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And then there were none: HECS discounts

On 13 April 2013 the Australian government released a Statement on Higher Education. One of the three savings measures announced is ‘removal of the 10 per cent discount on paying university fees upfront and the 5 per cent bonus received for voluntary repayment of HELP debts’. 

This move is the end of the line for two incentives that have been whittled away over the past ten years. Abolishing them is expected to save $230 million.

Higher Education Loan Program (HELP)

The Higher Education Contribution scheme (HECS) was first introduced in 1989. Its purpose was to provide income contingent loans to Commonwealth supported students.

In 2005 there was a major overhaul of the scheme. Additional loans were added to create a stable of loan options under an expanded Higher Education Loan Program (HELP). HECS became HECS-HELP and was joined by new income contingent loans: FEE-HELP for students who pay full fees to study and OS-HELP for students studying overseas for one or two semesters.

These were followed by VET FEE-HELP (in 2007) for students studying higher level vocational education and training courses and SA-HELP (in 2011) for payment of student services and amenities fees (student union fees). The legislative basis for HELP is the Higher Education Support Act 2003.

There are currently two financial incentives to encourage upfront or early repayment of debt:
  • Upfront payment discount
    When HECS was first introduced a 15 per cent discount on upfront payment was introduced with it. The discount was increased to 25 per cent in 1993, reduced to 20 per cent in 2005 and reduced again to 10 per cent from 1 January 2012. That is, if a course costs $10,000 the student (or student’s family) who chooses to pay upfront only has to pay $9,000.
  • Voluntary repayment bonus
    In 1995 the government introduced a bonus for voluntary repayment (of $500 or more) of HECS debt. The voluntary repayment bonus was initially set at 15 per cent, reduced to 10 per cent in 2005 and reduced again to 5 per cent from 1 January 2012. That is, if a student repays $1,000 a loan repayment of $1,050 would be recorded by the Australian Taxation Office.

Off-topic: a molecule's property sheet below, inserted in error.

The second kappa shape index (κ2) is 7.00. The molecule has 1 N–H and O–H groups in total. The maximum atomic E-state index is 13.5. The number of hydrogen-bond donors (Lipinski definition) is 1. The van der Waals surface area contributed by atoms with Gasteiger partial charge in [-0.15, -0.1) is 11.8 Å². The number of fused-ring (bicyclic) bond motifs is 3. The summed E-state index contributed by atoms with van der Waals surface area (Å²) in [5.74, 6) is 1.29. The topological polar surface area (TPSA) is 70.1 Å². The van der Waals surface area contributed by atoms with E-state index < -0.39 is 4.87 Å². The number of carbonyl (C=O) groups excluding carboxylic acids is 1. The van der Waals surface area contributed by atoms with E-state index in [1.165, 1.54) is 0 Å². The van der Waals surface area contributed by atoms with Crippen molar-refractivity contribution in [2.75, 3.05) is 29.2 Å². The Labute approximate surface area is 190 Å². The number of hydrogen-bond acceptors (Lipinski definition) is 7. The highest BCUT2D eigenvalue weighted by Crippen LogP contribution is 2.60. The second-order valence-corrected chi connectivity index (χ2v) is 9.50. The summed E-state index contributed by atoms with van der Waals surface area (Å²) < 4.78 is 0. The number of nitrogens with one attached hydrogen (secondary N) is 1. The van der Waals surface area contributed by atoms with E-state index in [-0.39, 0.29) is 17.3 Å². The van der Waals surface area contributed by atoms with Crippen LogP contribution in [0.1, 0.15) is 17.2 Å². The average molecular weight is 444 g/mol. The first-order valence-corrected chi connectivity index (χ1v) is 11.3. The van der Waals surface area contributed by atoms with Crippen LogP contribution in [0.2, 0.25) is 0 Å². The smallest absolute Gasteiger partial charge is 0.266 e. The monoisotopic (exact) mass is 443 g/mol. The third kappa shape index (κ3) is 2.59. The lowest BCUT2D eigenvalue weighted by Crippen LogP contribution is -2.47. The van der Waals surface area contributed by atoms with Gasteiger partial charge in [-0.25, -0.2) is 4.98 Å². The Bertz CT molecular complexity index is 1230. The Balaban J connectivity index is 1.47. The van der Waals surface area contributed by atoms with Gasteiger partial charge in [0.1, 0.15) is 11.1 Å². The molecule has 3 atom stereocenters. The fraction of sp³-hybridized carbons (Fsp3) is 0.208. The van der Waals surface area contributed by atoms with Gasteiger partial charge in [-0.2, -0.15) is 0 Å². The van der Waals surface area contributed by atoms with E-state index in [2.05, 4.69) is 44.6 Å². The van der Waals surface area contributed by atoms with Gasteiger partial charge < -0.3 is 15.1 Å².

Upfront payment discounts work, sort of

When the discount for upfront payment of HECS was raised from 15 to 25 per cent, there was a gradual increase in the proportion of students paying upfront from one in five in 1990 to one in four students by the mid 1990s. Then upfront payment commenced a slow but sustained decline.

There was no unusual drop in upfront payment when the discount was reduced from 25 to 20 per cent. But when the 20 per cent discount was cut to 10, the Department of Education, Employment and Workplace Relations anticipated that half of the students paying upfront would commence deferring.

In 2010 less than 17 per cent of students paid upfront (taking advantage of the discount), 80 per cent took out a HECS-HELP loan, and 3 per cent paid upfront and weren’t eligible for the discount.

The case for removing discounts

To some extent, removal of the discounts may be defended on equity grounds. Discounts provide an advantage to those who have the capacity to pay upfront, that is, typically wealthier students or their families. The government wrote in 2011 that ‘These discounts advantage those with the capacity to pay their fees upfront. Analysis of the upfront discounts provided in 2009 showed that only around 12 per cent of these students came from low-SES postcodes.’

Short term solution, long term problem

Removal of the HELP payment incentives doesn’t actually take money out of the higher education system. Some students will, for whatever reason, continue to pay upfront and/or make voluntary repayments. In that sense, removing the discounts is taking money from those (able-to-pay) students, not from higher education. On the face of it, the government saves money.

But many more students will simply defer the entirety of their loan repayments until their taxable income reaches the repayment threshold (in 2012-13 this is $49,095). Converting Student Start-up Scholarships into student loans will also add to HELP debt.

In a recent report, the Grattan Institute reported that by mid-2012 accumulated HELP debt stood at $26.3 billion, or $19.4 billion in ‘fair value’ terms. (The government writes down the value, reflecting the hidden costs of lost interest and doubtful debts. Up to 17 per cent of HELP debt is not expected to be repaid by those whose income is too low, who move overseas, or die.)

The measures announced recently will add to HELP debt that is already high and rising. So what is a savings measure in the short term is something that will ultimately cost quite a lot.